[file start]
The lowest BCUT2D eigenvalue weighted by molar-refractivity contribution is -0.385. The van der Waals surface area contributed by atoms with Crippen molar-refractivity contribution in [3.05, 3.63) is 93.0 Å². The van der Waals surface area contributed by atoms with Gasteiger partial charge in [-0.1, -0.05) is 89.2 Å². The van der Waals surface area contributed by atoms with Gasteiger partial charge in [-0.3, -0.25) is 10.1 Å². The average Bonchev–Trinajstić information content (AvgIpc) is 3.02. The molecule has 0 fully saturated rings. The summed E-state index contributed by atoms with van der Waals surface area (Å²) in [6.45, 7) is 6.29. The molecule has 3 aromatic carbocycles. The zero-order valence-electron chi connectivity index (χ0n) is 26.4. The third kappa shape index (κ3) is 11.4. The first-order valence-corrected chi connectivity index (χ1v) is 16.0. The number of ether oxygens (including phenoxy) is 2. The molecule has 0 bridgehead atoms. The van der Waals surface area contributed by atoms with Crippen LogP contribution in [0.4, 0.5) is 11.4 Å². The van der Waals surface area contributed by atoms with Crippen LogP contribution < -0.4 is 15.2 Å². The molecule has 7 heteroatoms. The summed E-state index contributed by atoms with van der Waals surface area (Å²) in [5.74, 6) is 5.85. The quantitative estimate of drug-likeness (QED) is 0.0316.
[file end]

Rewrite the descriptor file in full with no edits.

The lowest BCUT2D eigenvalue weighted by molar-refractivity contribution is -0.385. The van der Waals surface area contributed by atoms with Crippen molar-refractivity contribution in [3.05, 3.63) is 93.0 Å². The van der Waals surface area contributed by atoms with Gasteiger partial charge in [-0.1, -0.05) is 89.2 Å². The van der Waals surface area contributed by atoms with Gasteiger partial charge in [-0.3, -0.25) is 10.1 Å². The average Bonchev–Trinajstić information content (AvgIpc) is 3.02. The molecule has 0 fully saturated rings. The summed E-state index contributed by atoms with van der Waals surface area (Å²) in [6.45, 7) is 6.29. The molecule has 3 aromatic carbocycles. The zero-order valence-electron chi connectivity index (χ0n) is 26.4. The third kappa shape index (κ3) is 11.4. The first-order valence-corrected chi connectivity index (χ1v) is 16.0. The number of ether oxygens (including phenoxy) is 2. The molecule has 0 bridgehead atoms. The van der Waals surface area contributed by atoms with Crippen LogP contribution in [0.4, 0.5) is 11.4 Å². The van der Waals surface area contributed by atoms with Crippen LogP contribution < -0.4 is 15.2 Å². The molecule has 7 heteroatoms. The summed E-state index contributed by atoms with van der Waals surface area (Å²) in [5.74, 6) is 5.85. The quantitative estimate of drug-likeness (QED) is 0.0316.